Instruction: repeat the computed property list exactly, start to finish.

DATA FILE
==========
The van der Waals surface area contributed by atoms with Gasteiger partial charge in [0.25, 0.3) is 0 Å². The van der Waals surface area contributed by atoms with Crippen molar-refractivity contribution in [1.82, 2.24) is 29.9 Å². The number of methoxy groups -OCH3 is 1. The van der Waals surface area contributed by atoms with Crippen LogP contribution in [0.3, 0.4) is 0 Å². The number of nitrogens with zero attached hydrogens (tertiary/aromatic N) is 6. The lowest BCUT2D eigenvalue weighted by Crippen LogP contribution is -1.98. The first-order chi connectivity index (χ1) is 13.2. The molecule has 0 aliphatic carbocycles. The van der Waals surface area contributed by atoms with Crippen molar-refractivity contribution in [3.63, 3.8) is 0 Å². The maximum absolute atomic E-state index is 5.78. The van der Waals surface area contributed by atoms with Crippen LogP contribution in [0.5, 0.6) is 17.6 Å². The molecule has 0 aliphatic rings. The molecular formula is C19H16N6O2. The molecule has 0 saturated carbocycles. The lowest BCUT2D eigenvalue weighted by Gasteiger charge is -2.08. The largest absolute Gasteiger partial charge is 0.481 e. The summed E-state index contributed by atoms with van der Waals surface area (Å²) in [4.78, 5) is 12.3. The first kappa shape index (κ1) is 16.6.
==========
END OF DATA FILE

The van der Waals surface area contributed by atoms with Gasteiger partial charge in [0.25, 0.3) is 0 Å². The van der Waals surface area contributed by atoms with Crippen molar-refractivity contribution in [1.82, 2.24) is 29.9 Å². The number of methoxy groups -OCH3 is 1. The van der Waals surface area contributed by atoms with Crippen LogP contribution in [0.3, 0.4) is 0 Å². The number of nitrogens with zero attached hydrogens (tertiary/aromatic N) is 6. The lowest BCUT2D eigenvalue weighted by Crippen LogP contribution is -1.98. The first-order chi connectivity index (χ1) is 13.2. The molecule has 0 aliphatic carbocycles. The van der Waals surface area contributed by atoms with Crippen molar-refractivity contribution in [3.63, 3.8) is 0 Å². The maximum absolute atomic E-state index is 5.78. The van der Waals surface area contributed by atoms with Crippen LogP contribution in [0.5, 0.6) is 17.6 Å². The molecule has 0 aliphatic rings. The molecular formula is C19H16N6O2. The molecule has 0 saturated carbocycles. The lowest BCUT2D eigenvalue weighted by Gasteiger charge is -2.08. The largest absolute Gasteiger partial charge is 0.481 e. The summed E-state index contributed by atoms with van der Waals surface area (Å²) in [4.78, 5) is 12.3. The first kappa shape index (κ1) is 16.6.